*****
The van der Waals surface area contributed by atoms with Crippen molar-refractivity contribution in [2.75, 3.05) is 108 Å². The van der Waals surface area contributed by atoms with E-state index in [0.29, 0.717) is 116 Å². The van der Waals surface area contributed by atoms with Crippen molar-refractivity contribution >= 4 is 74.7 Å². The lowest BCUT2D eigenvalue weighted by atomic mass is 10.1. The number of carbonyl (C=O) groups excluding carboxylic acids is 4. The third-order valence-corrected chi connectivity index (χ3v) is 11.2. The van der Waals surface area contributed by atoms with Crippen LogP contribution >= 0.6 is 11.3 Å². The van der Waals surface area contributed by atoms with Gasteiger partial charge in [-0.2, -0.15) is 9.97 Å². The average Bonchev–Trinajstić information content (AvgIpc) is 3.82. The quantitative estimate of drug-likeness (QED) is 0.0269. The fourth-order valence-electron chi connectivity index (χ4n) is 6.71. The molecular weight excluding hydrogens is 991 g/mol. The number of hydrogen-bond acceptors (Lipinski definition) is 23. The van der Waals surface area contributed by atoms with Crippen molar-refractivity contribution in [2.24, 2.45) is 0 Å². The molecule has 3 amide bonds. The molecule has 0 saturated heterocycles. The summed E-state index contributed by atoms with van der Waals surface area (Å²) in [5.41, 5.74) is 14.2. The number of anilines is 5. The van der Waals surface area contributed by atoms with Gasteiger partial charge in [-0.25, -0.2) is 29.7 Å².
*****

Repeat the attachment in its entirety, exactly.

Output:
The van der Waals surface area contributed by atoms with Crippen molar-refractivity contribution in [2.75, 3.05) is 108 Å². The van der Waals surface area contributed by atoms with E-state index in [0.29, 0.717) is 116 Å². The van der Waals surface area contributed by atoms with Crippen molar-refractivity contribution >= 4 is 74.7 Å². The lowest BCUT2D eigenvalue weighted by atomic mass is 10.1. The number of carbonyl (C=O) groups excluding carboxylic acids is 4. The third-order valence-corrected chi connectivity index (χ3v) is 11.2. The van der Waals surface area contributed by atoms with Crippen LogP contribution >= 0.6 is 11.3 Å². The van der Waals surface area contributed by atoms with Gasteiger partial charge in [-0.2, -0.15) is 9.97 Å². The average Bonchev–Trinajstić information content (AvgIpc) is 3.82. The quantitative estimate of drug-likeness (QED) is 0.0269. The fourth-order valence-electron chi connectivity index (χ4n) is 6.71. The molecular weight excluding hydrogens is 991 g/mol. The number of hydrogen-bond acceptors (Lipinski definition) is 23. The van der Waals surface area contributed by atoms with Crippen molar-refractivity contribution in [2.24, 2.45) is 0 Å². The molecule has 3 amide bonds. The molecule has 0 saturated heterocycles. The summed E-state index contributed by atoms with van der Waals surface area (Å²) in [5.41, 5.74) is 14.2. The number of anilines is 5. The van der Waals surface area contributed by atoms with Gasteiger partial charge in [-0.25, -0.2) is 29.7 Å².